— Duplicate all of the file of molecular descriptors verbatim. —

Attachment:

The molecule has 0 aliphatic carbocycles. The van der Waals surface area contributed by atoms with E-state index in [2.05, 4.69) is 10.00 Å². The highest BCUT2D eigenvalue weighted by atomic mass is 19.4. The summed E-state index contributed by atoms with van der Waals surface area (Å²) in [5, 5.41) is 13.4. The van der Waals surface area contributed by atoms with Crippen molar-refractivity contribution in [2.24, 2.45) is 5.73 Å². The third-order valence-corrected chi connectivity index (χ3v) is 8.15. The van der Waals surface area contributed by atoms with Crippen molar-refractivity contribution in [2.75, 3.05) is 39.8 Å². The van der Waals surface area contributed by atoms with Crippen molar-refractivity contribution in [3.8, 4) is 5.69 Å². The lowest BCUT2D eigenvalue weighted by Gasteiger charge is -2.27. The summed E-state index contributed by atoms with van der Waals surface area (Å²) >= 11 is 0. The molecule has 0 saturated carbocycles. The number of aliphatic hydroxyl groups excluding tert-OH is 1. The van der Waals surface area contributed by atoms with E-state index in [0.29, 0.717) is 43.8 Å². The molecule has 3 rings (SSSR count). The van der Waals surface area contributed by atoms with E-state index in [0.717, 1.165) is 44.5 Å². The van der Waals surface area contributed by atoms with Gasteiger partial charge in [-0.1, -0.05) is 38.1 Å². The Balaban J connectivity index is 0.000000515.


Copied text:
The molecule has 0 aliphatic carbocycles. The van der Waals surface area contributed by atoms with E-state index in [2.05, 4.69) is 10.00 Å². The highest BCUT2D eigenvalue weighted by atomic mass is 19.4. The summed E-state index contributed by atoms with van der Waals surface area (Å²) in [5, 5.41) is 13.4. The van der Waals surface area contributed by atoms with Crippen molar-refractivity contribution in [2.24, 2.45) is 5.73 Å². The third-order valence-corrected chi connectivity index (χ3v) is 8.15. The van der Waals surface area contributed by atoms with Crippen molar-refractivity contribution in [2.75, 3.05) is 39.8 Å². The van der Waals surface area contributed by atoms with Crippen molar-refractivity contribution in [3.8, 4) is 5.69 Å². The lowest BCUT2D eigenvalue weighted by Gasteiger charge is -2.27. The summed E-state index contributed by atoms with van der Waals surface area (Å²) >= 11 is 0. The molecule has 0 saturated carbocycles. The number of aliphatic hydroxyl groups excluding tert-OH is 1. The van der Waals surface area contributed by atoms with E-state index in [0.29, 0.717) is 43.8 Å². The molecule has 3 rings (SSSR count). The van der Waals surface area contributed by atoms with E-state index in [0.717, 1.165) is 44.5 Å². The van der Waals surface area contributed by atoms with Gasteiger partial charge in [-0.1, -0.05) is 38.1 Å². The Balaban J connectivity index is 0.000000515.